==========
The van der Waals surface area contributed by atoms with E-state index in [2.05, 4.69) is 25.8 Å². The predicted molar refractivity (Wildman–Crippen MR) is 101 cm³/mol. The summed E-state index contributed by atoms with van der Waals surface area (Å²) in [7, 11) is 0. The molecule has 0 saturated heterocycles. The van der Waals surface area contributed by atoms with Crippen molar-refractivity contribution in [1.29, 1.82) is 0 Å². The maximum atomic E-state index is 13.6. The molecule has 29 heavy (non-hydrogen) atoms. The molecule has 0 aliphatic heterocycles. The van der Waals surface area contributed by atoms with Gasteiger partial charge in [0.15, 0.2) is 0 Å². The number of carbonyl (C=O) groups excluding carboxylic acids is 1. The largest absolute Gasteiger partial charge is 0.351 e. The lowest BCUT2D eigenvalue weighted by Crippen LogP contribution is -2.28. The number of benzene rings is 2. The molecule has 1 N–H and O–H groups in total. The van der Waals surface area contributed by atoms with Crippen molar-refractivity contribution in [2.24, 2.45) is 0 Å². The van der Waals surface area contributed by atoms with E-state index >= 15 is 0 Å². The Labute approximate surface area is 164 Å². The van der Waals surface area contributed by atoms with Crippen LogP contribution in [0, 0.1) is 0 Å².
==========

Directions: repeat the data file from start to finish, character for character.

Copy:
The van der Waals surface area contributed by atoms with E-state index in [2.05, 4.69) is 25.8 Å². The predicted molar refractivity (Wildman–Crippen MR) is 101 cm³/mol. The summed E-state index contributed by atoms with van der Waals surface area (Å²) in [7, 11) is 0. The molecule has 0 saturated heterocycles. The van der Waals surface area contributed by atoms with Crippen molar-refractivity contribution in [1.29, 1.82) is 0 Å². The maximum atomic E-state index is 13.6. The molecule has 29 heavy (non-hydrogen) atoms. The molecule has 0 aliphatic heterocycles. The van der Waals surface area contributed by atoms with Gasteiger partial charge in [0.15, 0.2) is 0 Å². The number of carbonyl (C=O) groups excluding carboxylic acids is 1. The largest absolute Gasteiger partial charge is 0.351 e. The lowest BCUT2D eigenvalue weighted by Crippen LogP contribution is -2.28. The number of benzene rings is 2. The molecule has 1 N–H and O–H groups in total. The van der Waals surface area contributed by atoms with Crippen molar-refractivity contribution in [2.24, 2.45) is 0 Å². The van der Waals surface area contributed by atoms with E-state index >= 15 is 0 Å². The Labute approximate surface area is 164 Å². The van der Waals surface area contributed by atoms with Crippen LogP contribution in [0, 0.1) is 0 Å².